In between bottling three batches of beer and brewing another, as well as giving my regular lecture at The Beer Club, I managed to fit in a fair bit of pub time over the long weekend. In a life consumed by beer it's important not to lose sight of the important things, dontcherknow. As I mentioned at the time, it was national Farmhouse Cheese and Craft Beer weekend so of course I nipped in to the Bull & Castle to give their tasting platter a go. Wherever Geoff had been buying his Cooleeney it was far superior to the one from my tasting, with none of the waxy harshness. The match with Buckley's hop-forward golden ale was excellent, and the Hegarty's cheddar fitted wonderfully with all four beers, though in different ways.
Before heading off I snaffled a bottle of Rothaus Tannenzäpfle, on special offer at the moment. This is another pils from the cult Black Forest brewery, robust at 5.1% ABV and heavily laden with the nettley German hop flavour I usually struggle with. Here, however, there's just enough of a malt profile to hold it in check, keeping both the beer and this drinker appropriately sweet. Enjoyable in small doses, but 33cl was enough for me. (Edit: I'm reliably informed by Barry in the comments that this is the same beer as the Pils, reviewed here.)
Down the hill in Temple Bar I dropped in to Farrington's, a hitherto quite plain and unremarkable Dublin boozer (formerly The Norseman, to any ex-pat Dubs who don't know where I'm talking about -- they used to have really nice runic lettering on the sign). Farrington's has, for want of a better term, gone craft. The usual macro keg fonts still line the two sides of the bar, but they're interspliced with those from Galway Hooker, Carlow Brewing, Metalman and the like. There's also an extensive bottled range -- local and import -- at least according to the blackboards.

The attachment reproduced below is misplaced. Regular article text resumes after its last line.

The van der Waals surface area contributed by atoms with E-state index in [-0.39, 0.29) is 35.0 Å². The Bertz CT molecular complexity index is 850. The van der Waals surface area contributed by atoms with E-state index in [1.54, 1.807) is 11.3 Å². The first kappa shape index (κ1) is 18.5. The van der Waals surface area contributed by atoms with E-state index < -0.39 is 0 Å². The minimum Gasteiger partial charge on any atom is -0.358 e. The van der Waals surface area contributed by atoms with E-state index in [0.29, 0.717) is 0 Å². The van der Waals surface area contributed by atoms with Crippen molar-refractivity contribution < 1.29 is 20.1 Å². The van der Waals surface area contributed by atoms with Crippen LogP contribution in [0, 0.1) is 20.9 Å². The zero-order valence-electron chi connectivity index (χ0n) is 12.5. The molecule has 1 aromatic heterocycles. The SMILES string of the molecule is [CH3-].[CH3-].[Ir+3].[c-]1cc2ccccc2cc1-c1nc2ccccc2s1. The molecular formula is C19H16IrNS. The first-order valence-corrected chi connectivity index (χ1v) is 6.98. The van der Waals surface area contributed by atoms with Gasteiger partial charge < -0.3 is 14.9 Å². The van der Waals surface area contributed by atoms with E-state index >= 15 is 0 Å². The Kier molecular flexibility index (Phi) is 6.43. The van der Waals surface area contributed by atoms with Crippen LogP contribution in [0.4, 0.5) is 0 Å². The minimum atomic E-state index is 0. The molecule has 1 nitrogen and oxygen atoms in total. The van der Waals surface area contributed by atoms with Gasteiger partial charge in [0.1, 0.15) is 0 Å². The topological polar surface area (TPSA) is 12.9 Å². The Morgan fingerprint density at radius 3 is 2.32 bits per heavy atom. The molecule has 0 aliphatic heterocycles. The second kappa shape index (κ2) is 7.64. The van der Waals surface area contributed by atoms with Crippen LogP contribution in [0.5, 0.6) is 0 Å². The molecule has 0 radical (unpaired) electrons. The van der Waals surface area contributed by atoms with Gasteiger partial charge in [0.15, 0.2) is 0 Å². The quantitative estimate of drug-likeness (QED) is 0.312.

Our hosts also had a bottle of Tactical Nuclear Penguin on the go. It still tastes like cheap sherry mixed with lighter fuel. Nice name; shame about the beer.
Onwards across the Liffey and upstream, to dinner and the antipodean delight of a pie floater at L. Mulligan. Grocer. The main draw here was a one-off cask of Trouble Brewing Pumpkin Ór. As far as I know this is Ireland's first and only pumpkin beer, and a one-off cask at that, pending a larger batch next year. It could have stood to be a degree or two cooler on serving, especially since the pub was heaving in the run-up to the Sunday night quiz, but it was still nicely smooth and perfectly drinkable. There's no fruit as such -- there rarely is with pumpkin beer in my experience -- but the blend of spices works beautifully, adding gentle warming cinnamon notes and a background hint of almond. I reckon solid, simple Ór makes quite a good base for throwing in interesting ingredients and I definitely look forward to seeing this spiced pumpkin version more widespread next year.
Irish homebrewers who fancy mucking about with their own interesting beer ingredients may be interested in entering Trouble's Trouble Maker competition. This time round they've asked specifically for unusual recipes. Reinheitsgebotniks need not apply.
A weekend well-spent there, I think. Hurrah for pubs!
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